One of the mysteries of the English language finally explained.
A spongy spherical gall which forms on oak trees in response to the developing larvae of a gall wasp.
The wasp is Biorhiza pallida (in Europe) or Amphibolips confluenta (in America), family Cynipidae
- ‘Oak apple galls are sometimes mistaken for an actual crop of the tree, such as apples on on apple tree, but are actually deformed leaves.’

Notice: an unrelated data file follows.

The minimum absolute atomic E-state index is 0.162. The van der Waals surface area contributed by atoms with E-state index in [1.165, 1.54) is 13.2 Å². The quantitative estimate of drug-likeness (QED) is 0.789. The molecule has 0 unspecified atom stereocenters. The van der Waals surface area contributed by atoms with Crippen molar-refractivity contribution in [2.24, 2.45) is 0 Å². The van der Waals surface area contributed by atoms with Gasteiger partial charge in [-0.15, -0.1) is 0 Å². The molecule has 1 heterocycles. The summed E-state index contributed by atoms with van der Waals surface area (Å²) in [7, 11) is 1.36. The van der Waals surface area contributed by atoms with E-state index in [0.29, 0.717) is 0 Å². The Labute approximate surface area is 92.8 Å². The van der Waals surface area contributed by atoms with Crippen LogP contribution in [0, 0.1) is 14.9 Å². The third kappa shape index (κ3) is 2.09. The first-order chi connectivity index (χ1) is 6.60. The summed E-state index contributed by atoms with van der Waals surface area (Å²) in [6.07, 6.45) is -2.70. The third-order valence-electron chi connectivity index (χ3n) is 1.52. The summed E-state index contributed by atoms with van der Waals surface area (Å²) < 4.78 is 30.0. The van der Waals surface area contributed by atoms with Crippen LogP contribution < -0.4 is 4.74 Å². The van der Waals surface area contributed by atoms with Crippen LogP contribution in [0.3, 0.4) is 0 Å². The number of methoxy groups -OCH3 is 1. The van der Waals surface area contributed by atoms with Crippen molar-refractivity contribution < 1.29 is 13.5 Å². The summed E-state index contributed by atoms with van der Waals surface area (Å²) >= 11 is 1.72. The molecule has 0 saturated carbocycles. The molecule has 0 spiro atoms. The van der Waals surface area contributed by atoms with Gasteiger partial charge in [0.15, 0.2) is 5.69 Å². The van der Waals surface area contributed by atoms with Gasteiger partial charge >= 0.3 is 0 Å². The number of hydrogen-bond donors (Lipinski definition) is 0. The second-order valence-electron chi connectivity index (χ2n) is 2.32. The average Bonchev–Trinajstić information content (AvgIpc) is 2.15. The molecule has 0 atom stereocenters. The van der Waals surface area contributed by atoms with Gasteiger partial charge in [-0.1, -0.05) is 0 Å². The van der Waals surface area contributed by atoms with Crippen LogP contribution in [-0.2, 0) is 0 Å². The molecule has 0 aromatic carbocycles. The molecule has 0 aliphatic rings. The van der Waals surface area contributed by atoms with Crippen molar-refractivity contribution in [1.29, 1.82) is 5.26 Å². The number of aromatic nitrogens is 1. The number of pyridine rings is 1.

- ‘The so-called oak apple, a round, spongy, fruitlike object about 2.5 to 5 cm (1 to 2 inches) in diameter, is caused by the larvae of the gall wasp Biorhiza pallida.’
- ‘An oak apple is also known as an oak gall.’
oak apple/ōk ˈapəl/
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